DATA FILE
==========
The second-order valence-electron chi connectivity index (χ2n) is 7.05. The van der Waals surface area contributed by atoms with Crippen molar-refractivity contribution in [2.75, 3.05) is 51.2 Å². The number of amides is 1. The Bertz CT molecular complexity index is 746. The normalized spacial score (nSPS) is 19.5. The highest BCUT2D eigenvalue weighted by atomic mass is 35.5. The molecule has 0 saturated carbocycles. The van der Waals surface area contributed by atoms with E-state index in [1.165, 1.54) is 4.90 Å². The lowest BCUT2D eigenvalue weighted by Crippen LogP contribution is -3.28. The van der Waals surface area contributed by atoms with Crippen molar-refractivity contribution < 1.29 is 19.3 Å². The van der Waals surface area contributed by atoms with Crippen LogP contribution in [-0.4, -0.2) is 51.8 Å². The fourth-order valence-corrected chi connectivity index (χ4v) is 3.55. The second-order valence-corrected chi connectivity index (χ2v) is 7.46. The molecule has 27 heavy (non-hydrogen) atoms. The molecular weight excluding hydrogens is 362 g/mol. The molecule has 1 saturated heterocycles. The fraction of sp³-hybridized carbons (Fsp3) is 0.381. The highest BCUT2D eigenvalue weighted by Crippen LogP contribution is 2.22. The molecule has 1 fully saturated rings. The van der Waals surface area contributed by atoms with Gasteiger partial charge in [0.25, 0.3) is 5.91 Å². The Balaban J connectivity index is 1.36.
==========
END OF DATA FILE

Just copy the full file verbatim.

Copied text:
The second-order valence-electron chi connectivity index (χ2n) is 7.05. The van der Waals surface area contributed by atoms with Crippen molar-refractivity contribution in [2.75, 3.05) is 51.2 Å². The number of amides is 1. The Bertz CT molecular complexity index is 746. The normalized spacial score (nSPS) is 19.5. The highest BCUT2D eigenvalue weighted by atomic mass is 35.5. The molecule has 0 saturated carbocycles. The van der Waals surface area contributed by atoms with E-state index in [1.165, 1.54) is 4.90 Å². The lowest BCUT2D eigenvalue weighted by Crippen LogP contribution is -3.28. The van der Waals surface area contributed by atoms with Crippen molar-refractivity contribution < 1.29 is 19.3 Å². The van der Waals surface area contributed by atoms with Crippen LogP contribution in [-0.4, -0.2) is 51.8 Å². The fourth-order valence-corrected chi connectivity index (χ4v) is 3.55. The second-order valence-corrected chi connectivity index (χ2v) is 7.46. The molecule has 27 heavy (non-hydrogen) atoms. The molecular weight excluding hydrogens is 362 g/mol. The molecule has 1 saturated heterocycles. The fraction of sp³-hybridized carbons (Fsp3) is 0.381. The highest BCUT2D eigenvalue weighted by Crippen LogP contribution is 2.22. The molecule has 1 fully saturated rings. The van der Waals surface area contributed by atoms with Gasteiger partial charge in [0.25, 0.3) is 5.91 Å². The Balaban J connectivity index is 1.36.